I linked to this already, but it’s too good not to copy this para
In a sense, I feel like the shanzhai are brethren of the classic western notion of hacker-entrepreneurs, but with a distinctly Chinese twist to them. My personal favorite shanzhai story is of the chap who owns a house that Iâ€™m extraordinarily envious of. His house has three floors: on the top, is his bedroom; on the middle floor is a complete SMT manufacturing line; on the bottom floor is a retail outlet, selling the products produced a floor above and designed two floors above. How cool would it be to have your very own SMT line right in your home! It would certainly be a disruptive change to the way I innovate to own infrastructure like that â€” not only would I save on production costs, reduce my prototyping time, and turn inventory aggressively (thereby reducing inventory capital requirements), I would be able to cut out the 20-50% minimum retail margin typically required by US retailers, assuming my retail store is in a high-traffic urban location.
A couple of fascinating posts on Shenzen small manufacturing.
Significantly, they do not just produce copycat phones. They make original design phones as well, as documented in this PDF (it is in Chinese, but the pictures are cool; the collage above is ganked from the PDF). These original phones integrate wacky features like 7.1 stereo sound, dual SIM cards, a functional cigarette holder, a high-zoom lens, or a built-in UV LED for counterfeit money detection. Their ability to not just copy, but to innovate and riff off of designs is very significant. They are doing to hardware what the web did for rip/mix/burn or mashup compilations. The Ferrari toy car meets mobile phone, or the watch mixed with a phone (complete with camera!) are good examples of mashup: they are not a copies of any single idea but they mix IP from multiple sources to create a new heterogeneous composition, such that the original source material is still distinctly recognizable in the final product. Also, like many web mashups, the final result might seem nonsensical to a mass-market (like the Ferrari phone) but extremely relevant to a select long-tail market. Interestingly, the shanzhai employ a concept called the â€œopen BOMâ€ â€” they share their bill of materials and other design materials with each other, and they share any improvements made; these rules are policed by community word-of-mouth, to the extent that if someone is found cheating they are ostracized by the shanzhai ecosystem.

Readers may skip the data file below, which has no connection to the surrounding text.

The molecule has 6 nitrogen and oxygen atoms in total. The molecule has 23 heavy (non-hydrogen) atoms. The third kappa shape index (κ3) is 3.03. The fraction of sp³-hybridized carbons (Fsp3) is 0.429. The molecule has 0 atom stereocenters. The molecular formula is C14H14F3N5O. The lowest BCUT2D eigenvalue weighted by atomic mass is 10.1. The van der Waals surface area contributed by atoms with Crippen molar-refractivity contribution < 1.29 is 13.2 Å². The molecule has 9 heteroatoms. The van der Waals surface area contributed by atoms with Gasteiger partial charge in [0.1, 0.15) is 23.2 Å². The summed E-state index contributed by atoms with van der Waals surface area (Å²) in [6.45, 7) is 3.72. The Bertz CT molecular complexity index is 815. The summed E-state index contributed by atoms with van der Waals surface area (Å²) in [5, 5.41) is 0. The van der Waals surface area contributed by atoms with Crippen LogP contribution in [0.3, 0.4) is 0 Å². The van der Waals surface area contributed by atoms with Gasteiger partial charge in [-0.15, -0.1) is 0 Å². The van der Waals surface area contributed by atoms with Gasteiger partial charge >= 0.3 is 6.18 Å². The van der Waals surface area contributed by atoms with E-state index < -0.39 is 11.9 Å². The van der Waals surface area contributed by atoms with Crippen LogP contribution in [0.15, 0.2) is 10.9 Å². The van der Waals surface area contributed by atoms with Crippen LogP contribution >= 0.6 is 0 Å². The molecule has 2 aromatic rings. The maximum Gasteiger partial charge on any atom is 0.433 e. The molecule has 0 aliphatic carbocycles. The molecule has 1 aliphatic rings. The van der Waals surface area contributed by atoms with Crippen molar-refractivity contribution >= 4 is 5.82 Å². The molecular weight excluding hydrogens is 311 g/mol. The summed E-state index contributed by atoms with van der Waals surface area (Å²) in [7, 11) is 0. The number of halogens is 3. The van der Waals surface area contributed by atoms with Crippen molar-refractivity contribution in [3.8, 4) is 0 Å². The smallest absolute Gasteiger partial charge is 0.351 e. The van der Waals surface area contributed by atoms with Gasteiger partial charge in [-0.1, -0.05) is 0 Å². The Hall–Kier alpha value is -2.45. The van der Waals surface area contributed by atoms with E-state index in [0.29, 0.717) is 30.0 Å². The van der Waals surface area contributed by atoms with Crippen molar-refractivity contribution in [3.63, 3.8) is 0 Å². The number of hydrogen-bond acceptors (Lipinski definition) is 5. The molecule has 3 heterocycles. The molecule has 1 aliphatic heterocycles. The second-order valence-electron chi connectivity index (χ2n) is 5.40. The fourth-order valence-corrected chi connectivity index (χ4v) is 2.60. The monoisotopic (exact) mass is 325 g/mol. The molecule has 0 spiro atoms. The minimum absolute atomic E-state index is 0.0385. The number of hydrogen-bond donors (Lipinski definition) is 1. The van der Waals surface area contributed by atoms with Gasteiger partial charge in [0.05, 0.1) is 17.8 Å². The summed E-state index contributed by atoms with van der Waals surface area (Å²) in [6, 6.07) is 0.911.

More here where an excellent point is made about the Emilia-Romagna area in Italy. One of many things that drives me to despair about economists is that their impoverished model of how things work cannot distinguish between $x for investment in a computer system designer in a place like Austin where you can get someone to make you a small run of boards in a week, and the same dollar investment in a place where you cannot.
Also see the Strategy+Business article
Ms. Yang, a Beijing office worker, shows off her new mobile phone to her co-workers. It boasts all the features of a typical handset â€” touch screen, camera, MP3 and video players â€” but it offers a lot more besides. Shake it, and its wallpaper changes automatically. Dial it, and lights on the sides flash in sync with the most popular ringtones. This phone is not a Nokia, a Motorola, or a Samsung. In fact, it has no brand name at all, and it costs just US$70 (480 yuan), less than a fifth the price of similar branded products. This is what is called a shan zhai model in China.
The company I work for now really does not care about IP. I design low-cost consumer products that get shipped offshore to be produced. The big deal is time-to-market and being first. After something is successful and commoditized, it will be copied and driven to the lowest possible cost. Thus, there is no longer a need for a high-cost EE. There is a need for a high-cost EE to turn local ideas into workable concepts quickly. â€”lroee
From the current EETimes.